I’ve never felt particularly competent when writing about travel.
In theory, it should be a union of two of my favorite things. But realistically, it’s a struggle, much the way that writing coherently about music has always been just out of reach for me. It may be because I process both music and travel more as a series of impressions and feelings than as a narrative — images and moments and memories, but not necessarily a story.
So here’s how I’ll remember Japan: a forest of cherry blossoms and a sea of ramen bowls, elbow-to-elbow crowds in Ikebukuro and Shibuya and stunning quiet along the Meguro River. Arriving for a short stay in Takayama and wishing I could stay for a week. The slow build of Kyoto, from wondering why we’d decided to go at all to flinging my arms open to it, aided by a hike among monkeys and a night tasting sake poured by a trilingual sake expert while listening to The National as salarymen got tanked all around us.
Bustling food markets, fancy toilets, colorful bicycles, rice balls for breakfast, coffee cans from a vending machine, Green Da-Ka-Ra, cartoon mascots everywhere, songs in the subway, fifty-dollar apples, Hida beef, dogs in tutus, arcades filled with claw machines and photoshop photo booths, matcha everything, prayers tied to trees. Umeshu and soda, yuzu and peppers, kabocha pudding, sushi rolls with sushi rolls inside. It was so much muchness, all excess, everything done with precision and care — tiny ice packs taped to to-go food, routines practiced for arcade performances of Dance Evolution, trains rocketing through towns at nearly 200 mph. And so many contradictions: hygienic masks everywhere but no sanitizer at the airport fingerprinting station; all the restrooms where I could dry my rear but not my hands.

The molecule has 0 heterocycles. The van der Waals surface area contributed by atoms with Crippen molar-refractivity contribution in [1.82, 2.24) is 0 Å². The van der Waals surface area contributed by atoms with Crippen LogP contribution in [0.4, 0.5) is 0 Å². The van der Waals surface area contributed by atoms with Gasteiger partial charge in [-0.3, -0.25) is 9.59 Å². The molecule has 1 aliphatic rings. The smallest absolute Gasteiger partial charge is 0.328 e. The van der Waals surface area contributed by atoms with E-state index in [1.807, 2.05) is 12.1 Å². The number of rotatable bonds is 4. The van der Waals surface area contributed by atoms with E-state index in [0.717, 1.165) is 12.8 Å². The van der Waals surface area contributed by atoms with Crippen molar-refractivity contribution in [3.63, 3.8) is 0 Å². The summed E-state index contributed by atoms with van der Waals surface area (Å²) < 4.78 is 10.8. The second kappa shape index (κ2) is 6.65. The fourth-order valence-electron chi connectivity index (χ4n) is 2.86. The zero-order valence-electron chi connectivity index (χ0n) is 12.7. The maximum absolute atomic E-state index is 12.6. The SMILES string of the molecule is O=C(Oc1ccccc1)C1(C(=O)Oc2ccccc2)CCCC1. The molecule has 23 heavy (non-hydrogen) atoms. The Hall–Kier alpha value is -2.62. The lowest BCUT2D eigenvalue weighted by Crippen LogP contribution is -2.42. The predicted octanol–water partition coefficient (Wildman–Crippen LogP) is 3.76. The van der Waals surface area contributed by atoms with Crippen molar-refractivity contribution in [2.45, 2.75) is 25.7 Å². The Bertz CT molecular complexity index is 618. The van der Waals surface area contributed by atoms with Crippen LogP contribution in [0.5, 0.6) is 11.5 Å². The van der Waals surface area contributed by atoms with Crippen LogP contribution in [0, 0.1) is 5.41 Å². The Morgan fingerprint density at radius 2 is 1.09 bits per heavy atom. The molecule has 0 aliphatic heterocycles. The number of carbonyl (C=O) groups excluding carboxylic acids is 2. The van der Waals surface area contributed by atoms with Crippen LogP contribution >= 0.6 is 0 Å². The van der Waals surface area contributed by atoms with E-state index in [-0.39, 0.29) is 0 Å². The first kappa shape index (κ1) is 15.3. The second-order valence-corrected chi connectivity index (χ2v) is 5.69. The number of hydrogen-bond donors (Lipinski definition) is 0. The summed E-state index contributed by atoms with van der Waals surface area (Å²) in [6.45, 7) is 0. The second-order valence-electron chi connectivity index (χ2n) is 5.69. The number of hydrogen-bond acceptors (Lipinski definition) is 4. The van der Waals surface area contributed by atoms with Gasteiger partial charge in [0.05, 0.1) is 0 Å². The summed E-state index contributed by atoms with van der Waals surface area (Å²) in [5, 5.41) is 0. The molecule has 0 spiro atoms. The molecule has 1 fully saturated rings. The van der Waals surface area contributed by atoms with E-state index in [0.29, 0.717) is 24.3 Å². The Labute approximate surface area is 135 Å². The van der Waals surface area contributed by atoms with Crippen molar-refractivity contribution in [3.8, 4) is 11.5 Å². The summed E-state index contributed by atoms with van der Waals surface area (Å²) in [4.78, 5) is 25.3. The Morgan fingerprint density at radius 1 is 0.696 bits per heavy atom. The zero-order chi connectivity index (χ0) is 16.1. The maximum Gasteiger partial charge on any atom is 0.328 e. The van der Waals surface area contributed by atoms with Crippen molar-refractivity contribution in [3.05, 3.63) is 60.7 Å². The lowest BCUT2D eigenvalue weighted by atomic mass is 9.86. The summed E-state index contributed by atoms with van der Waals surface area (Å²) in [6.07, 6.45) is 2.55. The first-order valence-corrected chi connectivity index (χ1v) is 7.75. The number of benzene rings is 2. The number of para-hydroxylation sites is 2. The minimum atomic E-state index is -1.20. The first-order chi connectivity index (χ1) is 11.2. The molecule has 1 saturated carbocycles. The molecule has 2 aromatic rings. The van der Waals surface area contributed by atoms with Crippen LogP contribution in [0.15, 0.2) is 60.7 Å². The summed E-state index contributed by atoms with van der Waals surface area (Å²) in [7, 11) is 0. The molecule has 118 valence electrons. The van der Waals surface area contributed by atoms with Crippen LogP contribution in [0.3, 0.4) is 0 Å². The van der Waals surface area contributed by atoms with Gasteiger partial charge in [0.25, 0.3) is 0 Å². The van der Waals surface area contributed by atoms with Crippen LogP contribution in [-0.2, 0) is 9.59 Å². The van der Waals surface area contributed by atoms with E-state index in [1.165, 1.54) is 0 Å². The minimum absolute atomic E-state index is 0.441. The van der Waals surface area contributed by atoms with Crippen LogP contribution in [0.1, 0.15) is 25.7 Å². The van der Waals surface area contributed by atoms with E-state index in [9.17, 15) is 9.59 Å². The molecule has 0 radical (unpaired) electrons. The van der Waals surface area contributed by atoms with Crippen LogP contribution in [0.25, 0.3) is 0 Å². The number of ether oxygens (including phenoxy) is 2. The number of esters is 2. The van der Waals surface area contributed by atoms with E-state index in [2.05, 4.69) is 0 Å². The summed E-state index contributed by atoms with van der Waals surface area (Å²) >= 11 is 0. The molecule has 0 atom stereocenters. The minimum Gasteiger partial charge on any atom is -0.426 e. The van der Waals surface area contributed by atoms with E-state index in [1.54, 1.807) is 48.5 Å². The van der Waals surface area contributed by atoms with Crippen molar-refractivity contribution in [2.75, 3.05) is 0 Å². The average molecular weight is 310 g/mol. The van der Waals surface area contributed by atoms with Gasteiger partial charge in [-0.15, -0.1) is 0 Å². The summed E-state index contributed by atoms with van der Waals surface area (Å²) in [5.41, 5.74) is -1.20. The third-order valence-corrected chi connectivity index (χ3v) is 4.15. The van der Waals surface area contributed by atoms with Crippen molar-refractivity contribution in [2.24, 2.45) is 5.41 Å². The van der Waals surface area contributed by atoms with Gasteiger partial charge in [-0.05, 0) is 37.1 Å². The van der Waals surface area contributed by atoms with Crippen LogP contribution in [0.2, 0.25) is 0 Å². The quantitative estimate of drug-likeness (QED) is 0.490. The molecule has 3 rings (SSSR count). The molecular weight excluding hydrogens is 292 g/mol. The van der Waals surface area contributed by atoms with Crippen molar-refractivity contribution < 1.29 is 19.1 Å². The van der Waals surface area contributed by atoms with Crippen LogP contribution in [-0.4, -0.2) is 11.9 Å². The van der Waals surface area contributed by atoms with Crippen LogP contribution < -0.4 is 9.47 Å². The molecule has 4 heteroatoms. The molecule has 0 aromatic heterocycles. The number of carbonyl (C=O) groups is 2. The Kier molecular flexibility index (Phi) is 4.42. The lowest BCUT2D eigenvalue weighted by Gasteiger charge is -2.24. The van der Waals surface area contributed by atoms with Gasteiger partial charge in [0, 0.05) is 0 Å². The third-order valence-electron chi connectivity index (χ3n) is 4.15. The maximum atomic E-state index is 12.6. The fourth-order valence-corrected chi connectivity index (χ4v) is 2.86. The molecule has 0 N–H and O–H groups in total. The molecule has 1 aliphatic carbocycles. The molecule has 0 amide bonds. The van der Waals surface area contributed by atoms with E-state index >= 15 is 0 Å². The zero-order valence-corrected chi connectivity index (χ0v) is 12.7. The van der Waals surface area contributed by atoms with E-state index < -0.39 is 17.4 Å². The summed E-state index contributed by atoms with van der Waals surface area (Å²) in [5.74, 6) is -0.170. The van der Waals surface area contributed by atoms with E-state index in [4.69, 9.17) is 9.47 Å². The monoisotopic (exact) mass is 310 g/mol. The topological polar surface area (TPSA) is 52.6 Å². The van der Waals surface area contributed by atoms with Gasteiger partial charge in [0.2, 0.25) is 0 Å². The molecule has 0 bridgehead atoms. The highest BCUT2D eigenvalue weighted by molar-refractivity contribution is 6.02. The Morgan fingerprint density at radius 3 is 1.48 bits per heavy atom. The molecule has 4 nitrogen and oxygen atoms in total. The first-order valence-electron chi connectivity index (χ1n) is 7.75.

It’s the most foreign I’ve ever felt — being functionally illiterate will do that, I suppose. And yet, there was so much that clicked from the start: the pulse of a city, the love of nature, the way “beer nerd” is a universal language. I could never begin to understand Tokyo, but it vibrated at a rhythm close to one I could recognize.
I want more — more tiny cans of coffee, more hot springs, more snow-capped mountains, more intensely functional public transit, more fresh fish, more delicately pickled radishes. But more will have to wait for later. For now, I’ll be content with that one packet of pickles and the funny stationery and the wooden owl staring down at me from the living room shelf and the stuffed Kirby I won at the arcade in Shibuya, memories and moments, impressions that stick.